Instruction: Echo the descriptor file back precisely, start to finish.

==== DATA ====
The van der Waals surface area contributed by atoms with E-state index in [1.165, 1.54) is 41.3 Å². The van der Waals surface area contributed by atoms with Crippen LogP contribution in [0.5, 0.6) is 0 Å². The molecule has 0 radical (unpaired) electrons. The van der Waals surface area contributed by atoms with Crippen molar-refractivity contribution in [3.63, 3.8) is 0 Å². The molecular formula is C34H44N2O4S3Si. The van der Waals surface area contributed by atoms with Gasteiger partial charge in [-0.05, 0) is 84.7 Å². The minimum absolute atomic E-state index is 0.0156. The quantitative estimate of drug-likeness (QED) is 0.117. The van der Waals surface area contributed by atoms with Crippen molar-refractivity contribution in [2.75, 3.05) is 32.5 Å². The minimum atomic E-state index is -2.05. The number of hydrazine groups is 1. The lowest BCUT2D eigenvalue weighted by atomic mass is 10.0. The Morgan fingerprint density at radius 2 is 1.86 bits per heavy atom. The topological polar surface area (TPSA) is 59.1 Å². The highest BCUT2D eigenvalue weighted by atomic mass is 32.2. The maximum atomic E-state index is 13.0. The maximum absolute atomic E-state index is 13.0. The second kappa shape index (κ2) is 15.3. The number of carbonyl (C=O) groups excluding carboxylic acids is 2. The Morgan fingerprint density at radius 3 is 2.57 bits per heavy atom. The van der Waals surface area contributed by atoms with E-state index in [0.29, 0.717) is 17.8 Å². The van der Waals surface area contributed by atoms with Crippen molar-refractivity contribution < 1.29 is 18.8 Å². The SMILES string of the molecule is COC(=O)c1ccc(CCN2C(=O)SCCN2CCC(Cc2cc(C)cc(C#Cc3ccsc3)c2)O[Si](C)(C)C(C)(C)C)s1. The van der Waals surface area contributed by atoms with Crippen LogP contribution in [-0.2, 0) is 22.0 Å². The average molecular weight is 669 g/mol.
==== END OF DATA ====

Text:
The van der Waals surface area contributed by atoms with E-state index in [1.165, 1.54) is 41.3 Å². The van der Waals surface area contributed by atoms with Crippen LogP contribution in [0.5, 0.6) is 0 Å². The molecule has 0 radical (unpaired) electrons. The van der Waals surface area contributed by atoms with Crippen molar-refractivity contribution in [3.63, 3.8) is 0 Å². The molecular formula is C34H44N2O4S3Si. The van der Waals surface area contributed by atoms with Gasteiger partial charge in [-0.05, 0) is 84.7 Å². The minimum absolute atomic E-state index is 0.0156. The quantitative estimate of drug-likeness (QED) is 0.117. The van der Waals surface area contributed by atoms with Crippen molar-refractivity contribution in [2.75, 3.05) is 32.5 Å². The minimum atomic E-state index is -2.05. The number of hydrazine groups is 1. The lowest BCUT2D eigenvalue weighted by atomic mass is 10.0. The Morgan fingerprint density at radius 2 is 1.86 bits per heavy atom. The topological polar surface area (TPSA) is 59.1 Å². The highest BCUT2D eigenvalue weighted by atomic mass is 32.2. The maximum atomic E-state index is 13.0. The maximum absolute atomic E-state index is 13.0. The second kappa shape index (κ2) is 15.3. The number of carbonyl (C=O) groups excluding carboxylic acids is 2. The Morgan fingerprint density at radius 3 is 2.57 bits per heavy atom. The van der Waals surface area contributed by atoms with E-state index in [0.29, 0.717) is 17.8 Å². The van der Waals surface area contributed by atoms with Crippen molar-refractivity contribution < 1.29 is 18.8 Å². The SMILES string of the molecule is COC(=O)c1ccc(CCN2C(=O)SCCN2CCC(Cc2cc(C)cc(C#Cc3ccsc3)c2)O[Si](C)(C)C(C)(C)C)s1. The van der Waals surface area contributed by atoms with Crippen LogP contribution in [-0.2, 0) is 22.0 Å². The average molecular weight is 669 g/mol.